Economic Dams Break, Too … (Eventually)

DamGovernment hates competition. Seeing Uber attacked by governments in California, New York City, Paris and Germany on behalf of traditional cab companies and their unions attracted our attention. Seeing Airbnb under fire in response to complaints from hotels competed the picture for us. Nothing new really; Adam Smith wrote of the economic fallacy involved.

China is the classic case: Chinese ships longer than football fields were exploring the world; technology was advancing three hundred years ahead of Europe. But one Chinese government, fearing the instability brought on by massive change, used laws to stop it all in its tracks. Possession of a seagoing ship acquired a death sentence, for instance. That government put China to sleep, leaving it a weak, defenseless victim when the Europeans finally arrived. In the U.S. the government had no such power when it later underwent its industrial revolution; the result was the Civil War, followed by the Progressive political movement, both highly destabilizing. As these events proceeded, the Chinese government probably told itself: “See? We told you so!” When steam powered ships armed with cannon appeared offshore, it was too late to rethink that attitude.

Automobiles met government resistance at first as well; city speed laws and traffic rules were maintained for horse-drawn vehicles, not cars. But cars appealed to voters and so, triumphed. Today’s internet services appeal to voters too; cheaper and more efficient than the old ways. Yellow cab and Hilton hotels will contribute to politicians and prevail against the true public interest for a while, that will delay progress but it cannot stop it. Even a Chinese emperor could not stop it indefinitely. But progress will be slowed just when it is sorely needed in a lackluster economy.  Government speaks of creating jobs while it is busy preventing that. That’s an existential human problem, seems to us.

Our elite governing class is pursuing world government, a willow-the-wisp fluttering among the branches of the United (humor!) Nations. As though a committee sitting in New York could make intelligent decisions for folk in Berlin, Odessa, Beijing, Hiroshima, Bogota’ an Tbilisi. Ridiculous! A serious goal, nevertheless. Never mind that the folk in Washington seem unable to make sense of much beyond the Beltway. There is a basic (but unpopular) principle of Political Science:”Subsidiarity.” It says that government should be as close as possible to the results of it decisions. Sensible enough, it provides for better knowledge of events affected by governing and for accountability. That last offends politicians, of course.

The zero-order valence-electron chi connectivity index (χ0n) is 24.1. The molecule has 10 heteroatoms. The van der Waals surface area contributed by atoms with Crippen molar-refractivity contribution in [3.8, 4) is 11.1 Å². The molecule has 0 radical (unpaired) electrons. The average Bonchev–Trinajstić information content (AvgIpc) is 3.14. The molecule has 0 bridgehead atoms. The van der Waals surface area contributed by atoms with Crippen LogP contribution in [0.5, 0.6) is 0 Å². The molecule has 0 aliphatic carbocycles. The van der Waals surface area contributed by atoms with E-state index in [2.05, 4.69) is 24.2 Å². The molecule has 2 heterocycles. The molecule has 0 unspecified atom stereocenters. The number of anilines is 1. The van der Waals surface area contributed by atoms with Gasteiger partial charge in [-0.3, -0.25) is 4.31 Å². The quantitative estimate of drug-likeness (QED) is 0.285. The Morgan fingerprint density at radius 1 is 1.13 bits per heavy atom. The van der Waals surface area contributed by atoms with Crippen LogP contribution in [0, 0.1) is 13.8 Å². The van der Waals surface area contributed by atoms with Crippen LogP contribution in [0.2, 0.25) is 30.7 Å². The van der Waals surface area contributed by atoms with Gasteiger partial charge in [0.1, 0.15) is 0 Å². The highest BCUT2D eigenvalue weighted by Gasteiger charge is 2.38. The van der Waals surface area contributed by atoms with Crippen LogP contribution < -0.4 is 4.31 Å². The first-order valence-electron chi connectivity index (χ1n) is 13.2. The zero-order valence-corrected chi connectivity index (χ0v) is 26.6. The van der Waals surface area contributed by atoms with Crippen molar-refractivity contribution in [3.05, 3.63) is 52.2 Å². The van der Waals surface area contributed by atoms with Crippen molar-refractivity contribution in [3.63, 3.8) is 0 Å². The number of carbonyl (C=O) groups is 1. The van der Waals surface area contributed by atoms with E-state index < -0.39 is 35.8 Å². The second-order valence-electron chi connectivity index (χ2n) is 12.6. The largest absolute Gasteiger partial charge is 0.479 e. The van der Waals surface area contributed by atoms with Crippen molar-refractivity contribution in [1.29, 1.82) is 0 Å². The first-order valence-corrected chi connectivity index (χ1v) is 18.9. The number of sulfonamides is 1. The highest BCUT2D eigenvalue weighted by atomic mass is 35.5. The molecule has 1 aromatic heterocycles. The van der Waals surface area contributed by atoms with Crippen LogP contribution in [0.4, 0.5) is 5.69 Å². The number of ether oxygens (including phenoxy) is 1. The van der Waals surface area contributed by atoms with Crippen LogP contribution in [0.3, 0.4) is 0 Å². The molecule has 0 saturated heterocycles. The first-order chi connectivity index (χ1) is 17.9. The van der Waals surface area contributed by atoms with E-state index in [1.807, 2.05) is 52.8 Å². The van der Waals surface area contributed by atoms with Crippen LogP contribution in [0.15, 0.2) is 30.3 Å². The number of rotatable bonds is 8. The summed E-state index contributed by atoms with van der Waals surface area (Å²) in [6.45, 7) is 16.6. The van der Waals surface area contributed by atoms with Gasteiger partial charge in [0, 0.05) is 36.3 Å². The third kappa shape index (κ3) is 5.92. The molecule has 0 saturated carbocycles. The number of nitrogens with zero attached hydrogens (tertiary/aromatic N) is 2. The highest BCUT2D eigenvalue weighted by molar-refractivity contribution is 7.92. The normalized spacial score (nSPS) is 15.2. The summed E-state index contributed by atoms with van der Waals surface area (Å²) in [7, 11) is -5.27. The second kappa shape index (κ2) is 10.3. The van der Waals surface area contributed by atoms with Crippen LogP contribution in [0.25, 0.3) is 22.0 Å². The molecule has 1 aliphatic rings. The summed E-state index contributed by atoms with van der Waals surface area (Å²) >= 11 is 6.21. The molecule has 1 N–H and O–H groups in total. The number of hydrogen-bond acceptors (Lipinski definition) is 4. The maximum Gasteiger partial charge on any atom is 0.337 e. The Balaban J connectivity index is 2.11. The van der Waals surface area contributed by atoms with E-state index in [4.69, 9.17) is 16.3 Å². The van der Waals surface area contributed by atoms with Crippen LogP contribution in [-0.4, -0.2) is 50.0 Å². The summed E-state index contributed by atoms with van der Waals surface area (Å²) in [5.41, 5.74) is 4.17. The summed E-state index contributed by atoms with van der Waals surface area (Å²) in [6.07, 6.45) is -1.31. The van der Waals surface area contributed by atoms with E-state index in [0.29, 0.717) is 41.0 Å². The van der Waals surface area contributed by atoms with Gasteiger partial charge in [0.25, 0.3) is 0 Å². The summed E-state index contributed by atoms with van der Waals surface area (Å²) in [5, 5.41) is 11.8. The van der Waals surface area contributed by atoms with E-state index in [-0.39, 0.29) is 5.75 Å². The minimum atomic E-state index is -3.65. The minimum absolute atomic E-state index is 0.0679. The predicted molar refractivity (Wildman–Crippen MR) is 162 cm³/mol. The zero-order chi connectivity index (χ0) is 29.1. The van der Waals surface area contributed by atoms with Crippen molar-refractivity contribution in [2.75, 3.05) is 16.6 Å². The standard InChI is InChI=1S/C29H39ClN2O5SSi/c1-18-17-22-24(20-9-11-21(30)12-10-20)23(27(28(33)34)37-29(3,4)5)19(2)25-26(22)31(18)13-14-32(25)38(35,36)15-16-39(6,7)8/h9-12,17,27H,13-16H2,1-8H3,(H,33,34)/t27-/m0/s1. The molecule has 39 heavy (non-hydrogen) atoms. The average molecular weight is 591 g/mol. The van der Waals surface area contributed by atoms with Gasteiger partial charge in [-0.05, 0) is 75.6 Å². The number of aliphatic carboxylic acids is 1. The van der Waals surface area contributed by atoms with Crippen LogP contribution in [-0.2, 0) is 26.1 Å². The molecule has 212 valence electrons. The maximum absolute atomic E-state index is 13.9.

The U.S. was in turmoil from its industrial revolution, people displaced, political struggles, war, stable careers vanishing with buggy whips, farms emptying into cities, massive unemployment at times, constant change. Government was under constant threat, too weak to impose stability as China had. The result? Millions of people impoverished and millions more wealthy inhabitants of a golden city on a hill, attracting the world’s multitudes of the impoverished, seeking improvement in opportunity.

Opportunity is the key word here: Opportunity exists in the disorder that comes with freedom; it is handcuffed in the “stability” that comes with government-impose stasis. All governments desire that stability; they are threatened by the wildness of real freedom. It is uncontrollable, no government willingly abides that.

The result is a pattern in history: governments evolve toward the increasing control they need to assure stability and as they do so, they restrict the freedom necessary to create wealth. (Nothing is free, right?)

And there is a familiar joker in that deck as well: The more rigid the “stability” that the government is able to impose, the less productive the economy but the greater the demands upon it. In the end, government cannot find the resources it needs to buy the influence it requires to maintain itself. It collapses economically or by revolution and the cycle repeats. Or so it seems to us. (DNA, anyone?)

The U.S. government has used taxpayer billions to nourish numerous “green” power startups; most of them have failed, wasting the billions. A famous example, Tesla, is an affront to present science, an economic joke that is burning through its dwindling borrowed cash and losing some $4,000 on every Model S Sedan it sells. The entire “clean energy” political science is economic suicide, as any reading the business news regularly can see. But the government is trapped in its own political construct and must proceed. Until it all falls, anyway.

Around the globe, local issuers are now putting out alternative currencies, good only where they originate, excepting Bitcoin. The historical dollar, pound, euro, etc. are no longer enough to satisfy the needs of everyone. It’s small scale, but it’s telling, we think, A financial “cloud upon the horizon, no bigger than a man’s hand … ”

Not much has been changing in the U.S. recently sans government permission. America has become more stable. And less wealthy … We suspect that may be about to change!


About Jack Curtis

Suspicious of government, doubtful of economics, fond of figure skating (but the off-ice part, not so much)
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